Electrocardiogram (ECG) factsheet

Introduction

The Electrocardiogram (ECG) is a recording of electrical activity of the heart. The ECG provides important information on the heart rhythm and how the electrical signals spread through the heart. 

The ECG tells us how fast and how regular the heart is beating. Any rhythm abnormalities occurring at the time of the ECG will be detected. Depending on the arrhythmia, a treatment may be recommended. ECGs can help 

  • locate conduction defect to administer appropriate treatment.
  • indicate the dimensions of the hear and if there is extra muscle mass 
  • recognise and correct Electrolyte imbalance, a condition which may cause arrhythmias.
  • tell us if the heart is receiving enough oxygen and if part of the heart muscle has been damaged due to blockages in the coronary arteries
  • check if a pacemaker is functioning properly (seeing if pacing signal is being sent to the heart and if the heart is responding)

ECG may be required for; 

  • Arrhythmia irregularity in the heart's normal rhythm
  • Chest pain non-specific, muscular or cardiac related
  • Suspected Heart Disease to evaluate any heart chamber enlargement and or conduction abnormalities.

Other reasons may include:

  • Infections: various tissues of the heart can get attacked by bacteria and viruses
  • Cardiomyopathy: changes in the heart muscle that significantly affects the function of the heart
  • Medication: some medications may affect the heart and cause ECG changes. Often a baseline ECG prior to commencing medication will be requested
  • Noncardiac related: an ECG may be performed in situations where cardiac disease may develop as a consequence of another medical condition, for example anorexia nervosa or electrolyte imbalance.

 Before the procedure

An ECG is a painless procedure.

Please inform the physiologist conducting the ECG if your child has any allergies to latex, band-aids, elastoplast or any other skin adhesive products.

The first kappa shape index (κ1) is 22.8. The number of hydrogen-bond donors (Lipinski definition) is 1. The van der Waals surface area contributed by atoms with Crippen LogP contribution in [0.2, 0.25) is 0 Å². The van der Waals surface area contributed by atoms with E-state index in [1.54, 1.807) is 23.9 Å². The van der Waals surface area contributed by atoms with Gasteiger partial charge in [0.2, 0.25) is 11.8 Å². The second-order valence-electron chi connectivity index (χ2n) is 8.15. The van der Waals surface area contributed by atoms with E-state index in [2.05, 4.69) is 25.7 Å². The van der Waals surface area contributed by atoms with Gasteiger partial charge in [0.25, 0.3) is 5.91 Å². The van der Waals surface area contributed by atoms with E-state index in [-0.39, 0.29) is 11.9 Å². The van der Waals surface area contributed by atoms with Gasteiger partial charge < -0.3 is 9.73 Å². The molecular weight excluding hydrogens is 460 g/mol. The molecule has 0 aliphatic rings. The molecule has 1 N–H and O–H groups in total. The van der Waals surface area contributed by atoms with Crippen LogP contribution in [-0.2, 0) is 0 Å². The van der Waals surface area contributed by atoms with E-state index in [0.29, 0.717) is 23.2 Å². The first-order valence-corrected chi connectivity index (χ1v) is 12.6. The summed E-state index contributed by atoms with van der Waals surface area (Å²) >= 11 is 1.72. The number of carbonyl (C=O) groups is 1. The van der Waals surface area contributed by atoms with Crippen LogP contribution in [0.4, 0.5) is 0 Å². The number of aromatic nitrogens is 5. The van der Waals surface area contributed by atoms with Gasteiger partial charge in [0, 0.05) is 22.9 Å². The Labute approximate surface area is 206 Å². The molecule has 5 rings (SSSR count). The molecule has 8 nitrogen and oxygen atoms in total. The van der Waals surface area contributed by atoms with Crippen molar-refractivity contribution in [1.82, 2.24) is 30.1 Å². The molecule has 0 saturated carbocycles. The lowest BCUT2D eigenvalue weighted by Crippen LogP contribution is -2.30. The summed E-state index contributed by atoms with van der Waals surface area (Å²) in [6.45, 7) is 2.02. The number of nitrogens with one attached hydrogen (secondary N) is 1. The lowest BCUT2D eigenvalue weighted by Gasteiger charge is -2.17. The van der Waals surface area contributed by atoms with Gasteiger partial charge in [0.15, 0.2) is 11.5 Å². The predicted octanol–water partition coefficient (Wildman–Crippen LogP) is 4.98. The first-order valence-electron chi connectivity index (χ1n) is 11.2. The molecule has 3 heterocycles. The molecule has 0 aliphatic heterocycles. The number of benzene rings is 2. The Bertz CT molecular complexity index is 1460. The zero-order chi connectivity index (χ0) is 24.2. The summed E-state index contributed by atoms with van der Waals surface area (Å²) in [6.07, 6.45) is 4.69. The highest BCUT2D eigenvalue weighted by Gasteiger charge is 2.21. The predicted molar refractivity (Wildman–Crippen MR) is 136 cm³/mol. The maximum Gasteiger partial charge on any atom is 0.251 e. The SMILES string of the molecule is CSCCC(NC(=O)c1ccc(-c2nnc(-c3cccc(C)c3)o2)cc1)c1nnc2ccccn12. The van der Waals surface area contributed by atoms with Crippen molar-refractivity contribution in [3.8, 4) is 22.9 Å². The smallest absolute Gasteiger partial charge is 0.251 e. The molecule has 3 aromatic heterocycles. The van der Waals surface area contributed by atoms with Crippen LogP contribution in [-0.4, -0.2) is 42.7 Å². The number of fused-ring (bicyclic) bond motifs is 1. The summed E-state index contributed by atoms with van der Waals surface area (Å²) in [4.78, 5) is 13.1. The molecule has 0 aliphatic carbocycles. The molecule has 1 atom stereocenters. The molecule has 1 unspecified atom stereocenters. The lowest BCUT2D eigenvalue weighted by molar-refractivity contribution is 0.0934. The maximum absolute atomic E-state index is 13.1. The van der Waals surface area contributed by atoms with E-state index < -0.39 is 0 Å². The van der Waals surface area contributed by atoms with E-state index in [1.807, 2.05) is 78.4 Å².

Please do not apply any skin creams to the chest, arms and legs prior to the test. Some moisturisers leave a greasy residue on the skin which prevents electrode attachment.

 During the procedure

The patient will need to remain still for approximately two minutes. The time to complete the ECG depends on the child's developmental stage and age. 

  1. The patient information is entered in the computer. 
  2. The electrodes are placed on the skin (they may feel cold at first)
  3. The leads are  attached to the electrodes. 
  4. Patient will be required to lie still so the ECG trace can stabilise. 
  5. A snapshot of the ECG is taken by the computer and printed out on grid paper.
  6.  Removing the electrodes is similar to removing a small band-aid.

The ECG will take much longer if the child is unsettled or moving continuously. If the child is unable to remain still the test may be rescheduled.

 After the procedure

There may some redness on the skin immediately after the electrodes are removed, which will fade quickly.

The doctor who requested the test will inform you of the results. ECG interpretation can be complex and needs to be assessed considerting the patient's overall medical history.

Last updated Tuesday 16th July 2024

Disclaimer

This factsheet is provided for general information only. It does not constitute health advice and should not be used to diagnose or treat any health condition.

Please consult with your doctor or other health professional to make sure this information is right for you and/or your child.

The Sydney Children’s Hospitals Network does not accept responsibility for inaccuracies or omissions, the interpretation of the information, or for success or appropriateness of any treatment described in the factsheet.

© Sydney Children’s Hospitals Network 2024


This factsheet was produced with support from John Hunter Children's Hospital.